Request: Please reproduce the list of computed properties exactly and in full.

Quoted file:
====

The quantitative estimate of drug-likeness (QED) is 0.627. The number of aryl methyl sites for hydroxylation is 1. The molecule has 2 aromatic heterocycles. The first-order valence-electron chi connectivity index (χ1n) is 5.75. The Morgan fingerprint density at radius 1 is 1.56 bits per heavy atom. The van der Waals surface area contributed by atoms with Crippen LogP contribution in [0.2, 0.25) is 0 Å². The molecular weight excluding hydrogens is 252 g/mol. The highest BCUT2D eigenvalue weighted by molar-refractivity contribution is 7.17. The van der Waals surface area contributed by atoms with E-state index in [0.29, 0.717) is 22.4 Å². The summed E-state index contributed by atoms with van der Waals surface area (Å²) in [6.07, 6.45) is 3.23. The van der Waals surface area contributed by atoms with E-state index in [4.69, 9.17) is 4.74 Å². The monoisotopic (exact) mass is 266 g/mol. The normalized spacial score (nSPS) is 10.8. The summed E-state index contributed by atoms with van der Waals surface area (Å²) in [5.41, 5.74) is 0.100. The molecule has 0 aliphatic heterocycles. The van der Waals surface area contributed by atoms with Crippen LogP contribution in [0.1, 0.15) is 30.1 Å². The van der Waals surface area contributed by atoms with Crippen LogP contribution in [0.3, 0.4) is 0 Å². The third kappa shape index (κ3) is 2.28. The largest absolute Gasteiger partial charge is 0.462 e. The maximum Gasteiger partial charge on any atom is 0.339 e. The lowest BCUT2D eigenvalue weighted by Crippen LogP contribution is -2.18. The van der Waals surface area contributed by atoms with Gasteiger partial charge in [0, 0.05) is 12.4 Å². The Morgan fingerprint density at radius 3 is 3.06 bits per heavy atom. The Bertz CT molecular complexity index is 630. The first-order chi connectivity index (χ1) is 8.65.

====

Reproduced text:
The quantitative estimate of drug-likeness (QED) is 0.627. The number of aryl methyl sites for hydroxylation is 1. The molecule has 2 aromatic heterocycles. The first-order valence-electron chi connectivity index (χ1n) is 5.75. The Morgan fingerprint density at radius 1 is 1.56 bits per heavy atom. The van der Waals surface area contributed by atoms with Crippen LogP contribution in [0.2, 0.25) is 0 Å². The molecular weight excluding hydrogens is 252 g/mol. The highest BCUT2D eigenvalue weighted by molar-refractivity contribution is 7.17. The van der Waals surface area contributed by atoms with E-state index in [0.29, 0.717) is 22.4 Å². The summed E-state index contributed by atoms with van der Waals surface area (Å²) in [6.07, 6.45) is 3.23. The van der Waals surface area contributed by atoms with E-state index in [4.69, 9.17) is 4.74 Å². The monoisotopic (exact) mass is 266 g/mol. The normalized spacial score (nSPS) is 10.8. The summed E-state index contributed by atoms with van der Waals surface area (Å²) in [5.41, 5.74) is 0.100. The molecule has 0 aliphatic heterocycles. The van der Waals surface area contributed by atoms with Crippen LogP contribution in [0.1, 0.15) is 30.1 Å². The van der Waals surface area contributed by atoms with Crippen LogP contribution in [0.3, 0.4) is 0 Å². The third kappa shape index (κ3) is 2.28. The largest absolute Gasteiger partial charge is 0.462 e. The maximum Gasteiger partial charge on any atom is 0.339 e. The lowest BCUT2D eigenvalue weighted by Crippen LogP contribution is -2.18. The van der Waals surface area contributed by atoms with Gasteiger partial charge in [0, 0.05) is 12.4 Å². The Morgan fingerprint density at radius 3 is 3.06 bits per heavy atom. The Bertz CT molecular complexity index is 630. The first-order chi connectivity index (χ1) is 8.65.